Well, that could be said about any technology. What if you were offered a big government subsidy? Would you turn it down?

  6. The parallels between economics and climatology to be drawn from the problems of ‘mathiness’ are enlightening.

    In 2009, the Nobel Laureate Paul Krugman tried to explain it in The New York Times with a version of the mathiness diagnosis. ‘As I see it,’ he wrote, ‘the economics profession went astray because economists, as a group, mistook beauty, clad in impressive-looking mathematics, for truth.’

  7. Can we save the algae biofuel industry? [link]

    Joule Unlimited seems to be doing OK. They’ve just completed a major regulatory hurdle milestone.

    From the original article:

    The diversity of these products may be the key to finally developing algal biofuels. Many are high-value chemicals, selling for a much higher price than biofuels. So by combining them with biodiesel production, we could subsidise the price of the fuel and offset the high costs of algal cultivation.

    This concept, known as a “biorefinery”, is part of a new wave of algae research that aims to overcome the issues of the past decade or so. We already know that oil refineries produce plastics, fibres and lubricants as well as fuels. Now we are hoping to develop algal biorefineries in exactly the same way.

    Perhaps if they understood Wright’s Law better they’d understand that “the algae biofuel industry” isn’t in as much trouble as they think. Times are slow, especially for the less innovative players, but their production costs (at least the better players) will come down as they gain experience.

    Of course, if somebody does want to speed the process up, they could require a certain fraction of fuels burned for energy to come from totally “green” sources. Leave the playing field open by allowing any type, and the best combinations of player and technology will still come out at the front.

    10 years from now, with proper policies (especially the right schedule of “green” fraction requirements), the cost of fossil-neutral fuels would be competitive with fossil on their own, with little cost to energy consumers.

    • AK: Joule Unlimited seems to be doing OK.

      Thank you for the link. They only claim to be moving toward commercialization.

      • Well, so early in the learning curve, does it make sense to panic about “sav[ing] the algae biofuel industry?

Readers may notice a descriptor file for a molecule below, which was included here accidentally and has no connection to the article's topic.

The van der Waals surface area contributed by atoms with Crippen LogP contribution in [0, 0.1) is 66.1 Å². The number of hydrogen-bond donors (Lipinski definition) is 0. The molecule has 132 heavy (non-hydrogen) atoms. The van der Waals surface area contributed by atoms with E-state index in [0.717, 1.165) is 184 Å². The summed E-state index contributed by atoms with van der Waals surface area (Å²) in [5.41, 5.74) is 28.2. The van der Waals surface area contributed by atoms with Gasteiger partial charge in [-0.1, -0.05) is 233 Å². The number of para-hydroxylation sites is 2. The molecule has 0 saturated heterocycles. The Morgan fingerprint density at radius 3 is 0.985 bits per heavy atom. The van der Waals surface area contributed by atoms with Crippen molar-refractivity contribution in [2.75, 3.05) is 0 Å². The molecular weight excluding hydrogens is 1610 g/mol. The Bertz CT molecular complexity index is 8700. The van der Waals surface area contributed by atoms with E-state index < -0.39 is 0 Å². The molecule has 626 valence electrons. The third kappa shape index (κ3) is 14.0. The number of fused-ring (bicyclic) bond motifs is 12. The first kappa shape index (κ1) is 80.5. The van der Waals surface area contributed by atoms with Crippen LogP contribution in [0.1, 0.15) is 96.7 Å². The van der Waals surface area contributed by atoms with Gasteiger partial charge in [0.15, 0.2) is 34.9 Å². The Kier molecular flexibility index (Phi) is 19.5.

• AK: Well, so early in the learning curve, does it make sense to panic about “sav[ing] the algae biofuel industry?”

        Good question. If the whole field is losing money, if the best player anticipates its first profit at least 10 years from now, and if the boosters are actively rent-seeking, it is a question worth thinking about. I think it is one of those enterprises where you warn the investors that they better be able to afford a total loss of their investment.

      • I think it is one of those enterprises where you warn the investors that they better be able to afford a total loss of their investment.

        Isn’t it all still in venture capital stage? Any “venture capitalist” who needs a warning like that deserves to go bankrupt.

        Well, after more research, no. A fair batch of 1st -gen operations are somewhere in the IPO process. I’m conflicted here. IMO anybody who buys into an IPO without knowing that in advance also deserves to lose their money.

        OTOH, there are regulations, and I suppose there’s some logic behind requiring them to be followed once investors are trusting in them. But shouldn’t any investor be aware of the risks of investing in any company that depends on rent-seeking? It (investing) isn’t a free ride.

      • http://www.xconomy.com/boston/2015/05/11/with-200m-raised-joule-still-pushing-biofuels-production-facility/?utm_source=related-content&utm_medium=media&utm_campaign=related-content
        Joule said its plants only will need non-potable water, carbon dioxide that can be the waste gas from a power plant, factory, or refinery, and steady sunlight.

        At full-scale commercialization, Joule believes a 1,000-acre installation in an ideal setting could produce about 15,000 gallons per acre, or 357 barrels, of “solar diesel” per year.

        Ok, math time here. Texas uses about 55.8 million gallons a day of liquid fuels. Joule produces 15,000 gallons per acre a year or 15 million gallons on 4 sq. km. 5431.2 sq. km. or roughly 1% of the Texas land area required to produce the needed Texas fuel. That’s 103 gallons per hectare per day… About 68.5% efficiency, sweet, if he can do it. Going to need to build a lot of power plants to generate his CO2 input though. Going to need a lot of “non-potable” water too.

  8. The US Is Badly Underinvesting in Electricity Infrastructure